When cloud computing first came in vogue, there was a rather serious discussion about the private cloud concept. The whole idea of cloud computing seemed to argue against implementing such a capability behind organizational walls. Although in some circles, the idea of a "private cloud" is being subsumed by the more acceptable "enterprise cloud", last week's discussions at the Network Centric Operations Industry Consortium brought up a different cloud concept - the "tactical cloud".

Now before you shout foul, please hear me out.

First of all, the discussion was centered on how the US Department of Defense (DoD) could possibly leverage cloud computing technology. In the view of many, the development of a "private" or "enterprise" cloud for the DoD is a fait accompli. Besides, the DoD has multiple private internets (NIPRnet, SIPRnet, JWICS, etc.) so private clouds seem like an appropriate evolution. Enterprise clouds, however, seemed to overlook the need for military formations to simultaneously leverage this new IT approach and operate independently. Individual units could combine their IT infrastructure virtually using cloud computing concepts. One use case hypothesized the use of high fidelity tactical simulations in faster than real-time to help commanders better evaluate tactical options before committing to a course of action. This "tactical cloud" would also need to seamlessly reach back and interact with the DoD's "enterprise cloud" There could even be situations where the "tactical cloud" would link to a public cloud in order to access information or leverage a infrastructure-as-a-service. A naval formation seem to be the perfect environment for a tactical or "battlegroup cloud". Although each ship would normally operate their IT infrastructures independently, certain situations could be better served by linking all the resources into a virtual super-computer.

Even more interesting is the fact that the conversations quickly started addressing the tactical needs of police, firefighters, medical professionals and homeland security organizations. If the DoD could improve their operations with a "tactical cloud" couldn't these other operating units benefit as well?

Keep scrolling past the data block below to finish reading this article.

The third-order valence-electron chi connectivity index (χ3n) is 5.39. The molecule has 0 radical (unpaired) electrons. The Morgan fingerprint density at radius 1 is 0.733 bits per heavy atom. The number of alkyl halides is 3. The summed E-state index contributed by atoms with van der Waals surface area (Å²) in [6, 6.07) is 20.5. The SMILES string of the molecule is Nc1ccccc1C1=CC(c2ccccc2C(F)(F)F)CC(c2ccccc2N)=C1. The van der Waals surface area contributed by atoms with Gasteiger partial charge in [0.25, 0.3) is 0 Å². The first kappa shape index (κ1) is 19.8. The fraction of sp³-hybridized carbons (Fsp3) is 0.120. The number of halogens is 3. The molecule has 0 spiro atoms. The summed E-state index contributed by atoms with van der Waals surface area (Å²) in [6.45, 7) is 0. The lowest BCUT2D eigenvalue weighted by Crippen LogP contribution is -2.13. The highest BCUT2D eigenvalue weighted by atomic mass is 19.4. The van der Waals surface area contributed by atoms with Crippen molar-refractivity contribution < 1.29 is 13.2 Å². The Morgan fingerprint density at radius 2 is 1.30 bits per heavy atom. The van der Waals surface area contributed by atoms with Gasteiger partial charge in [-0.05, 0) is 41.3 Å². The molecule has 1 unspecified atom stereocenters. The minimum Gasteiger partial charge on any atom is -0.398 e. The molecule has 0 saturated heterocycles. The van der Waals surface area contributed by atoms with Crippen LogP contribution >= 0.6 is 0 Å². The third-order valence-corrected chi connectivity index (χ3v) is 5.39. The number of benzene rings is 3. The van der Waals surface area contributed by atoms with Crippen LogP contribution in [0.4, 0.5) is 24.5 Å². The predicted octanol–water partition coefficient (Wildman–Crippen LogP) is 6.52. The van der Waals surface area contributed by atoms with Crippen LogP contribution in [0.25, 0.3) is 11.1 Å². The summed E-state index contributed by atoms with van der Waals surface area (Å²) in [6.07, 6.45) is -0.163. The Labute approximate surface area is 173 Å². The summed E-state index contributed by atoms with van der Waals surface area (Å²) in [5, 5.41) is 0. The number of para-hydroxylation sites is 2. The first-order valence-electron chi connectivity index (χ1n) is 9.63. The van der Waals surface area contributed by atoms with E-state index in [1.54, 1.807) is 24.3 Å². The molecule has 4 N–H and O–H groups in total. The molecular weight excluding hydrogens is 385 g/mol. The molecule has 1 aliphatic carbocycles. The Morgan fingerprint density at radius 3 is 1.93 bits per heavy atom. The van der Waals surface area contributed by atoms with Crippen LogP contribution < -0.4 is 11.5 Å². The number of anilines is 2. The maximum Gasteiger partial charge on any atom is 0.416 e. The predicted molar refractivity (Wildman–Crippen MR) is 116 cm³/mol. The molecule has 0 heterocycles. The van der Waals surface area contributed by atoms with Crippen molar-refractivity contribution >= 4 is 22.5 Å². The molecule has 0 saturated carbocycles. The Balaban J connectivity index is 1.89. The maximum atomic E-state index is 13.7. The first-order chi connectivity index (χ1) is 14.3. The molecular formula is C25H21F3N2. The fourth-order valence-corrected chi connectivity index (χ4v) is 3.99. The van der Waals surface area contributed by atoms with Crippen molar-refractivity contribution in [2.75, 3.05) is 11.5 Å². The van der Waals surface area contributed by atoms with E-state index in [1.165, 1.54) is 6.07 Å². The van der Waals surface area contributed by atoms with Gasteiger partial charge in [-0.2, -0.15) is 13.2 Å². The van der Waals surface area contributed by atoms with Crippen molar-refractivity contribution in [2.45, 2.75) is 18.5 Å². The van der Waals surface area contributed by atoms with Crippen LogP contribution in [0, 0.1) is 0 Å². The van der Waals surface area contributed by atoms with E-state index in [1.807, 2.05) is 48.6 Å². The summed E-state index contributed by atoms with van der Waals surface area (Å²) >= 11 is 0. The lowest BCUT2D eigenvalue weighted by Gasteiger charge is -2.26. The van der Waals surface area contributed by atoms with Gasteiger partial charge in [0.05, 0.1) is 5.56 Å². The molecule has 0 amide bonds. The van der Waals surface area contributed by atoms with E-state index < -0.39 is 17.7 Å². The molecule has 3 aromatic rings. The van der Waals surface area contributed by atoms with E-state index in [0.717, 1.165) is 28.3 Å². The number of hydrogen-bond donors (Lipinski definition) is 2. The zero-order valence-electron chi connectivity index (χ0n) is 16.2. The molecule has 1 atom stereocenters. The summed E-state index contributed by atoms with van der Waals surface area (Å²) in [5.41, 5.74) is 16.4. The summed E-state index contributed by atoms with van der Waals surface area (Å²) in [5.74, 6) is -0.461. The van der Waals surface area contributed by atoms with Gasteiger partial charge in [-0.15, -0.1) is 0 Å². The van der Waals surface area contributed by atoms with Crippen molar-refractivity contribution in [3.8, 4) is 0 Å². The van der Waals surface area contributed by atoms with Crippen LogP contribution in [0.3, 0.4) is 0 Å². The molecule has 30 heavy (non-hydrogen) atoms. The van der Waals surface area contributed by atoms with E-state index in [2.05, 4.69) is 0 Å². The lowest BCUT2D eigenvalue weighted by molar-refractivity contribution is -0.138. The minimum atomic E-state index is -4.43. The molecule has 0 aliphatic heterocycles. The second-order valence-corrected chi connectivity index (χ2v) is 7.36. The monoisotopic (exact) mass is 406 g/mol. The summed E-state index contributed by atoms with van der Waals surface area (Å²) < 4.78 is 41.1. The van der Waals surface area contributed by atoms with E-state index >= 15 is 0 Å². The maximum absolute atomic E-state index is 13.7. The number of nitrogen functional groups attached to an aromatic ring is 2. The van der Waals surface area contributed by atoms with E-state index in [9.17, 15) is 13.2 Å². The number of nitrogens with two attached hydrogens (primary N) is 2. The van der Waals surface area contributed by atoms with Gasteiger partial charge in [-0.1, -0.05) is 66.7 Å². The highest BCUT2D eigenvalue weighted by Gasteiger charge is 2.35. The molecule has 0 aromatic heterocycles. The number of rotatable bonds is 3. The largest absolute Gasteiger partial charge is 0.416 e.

So tell me. Is there yet another cloud formation to consider?

Monday, December 15, 2008

"Cloud Musings" Now on SYS-CON Media "Cloud Computing Journal" !!

I'm happy to announce that a recent "Cloud Musings" article, "Commercial vs Federal Cloud Computing " has been reposted on SYS-CON Media's "Cloud Computing Journal".

Thank you SYS-CON for making selected "Cloud Musings" articles available to your audience. I am honored by your support and look forward to providing my personal insights to your readers.

SYS-CON Media, founded in 1994, is widely recognized in the Internet-technology and magazine publishing industries as the world's leading publisher of i-technology magazines, electronic newsletters, and accompanying i-technology breaking news, education and information Web portals. Cloud Computing Journal is their publication targeting the cloud computing community.

Friday, December 12, 2008

How to make clouds interoperable and standard !!

This has been a huge part of my life over the past few weeks! This is my personal view.


There are three basic approaches to this issue being aggressively discussed right now:
  • “Standards Body” Approach
  • “Adopt Proven Technology” Approach
  • “Customer Driven” Approach
All three approaches have value and all three have their problems, including:
  • Global agreement on standards could be a long process
  • “Proven Technology” may mean “Proprietary Technology”
  • Multiple industry customers could result in industry linked standards for cloud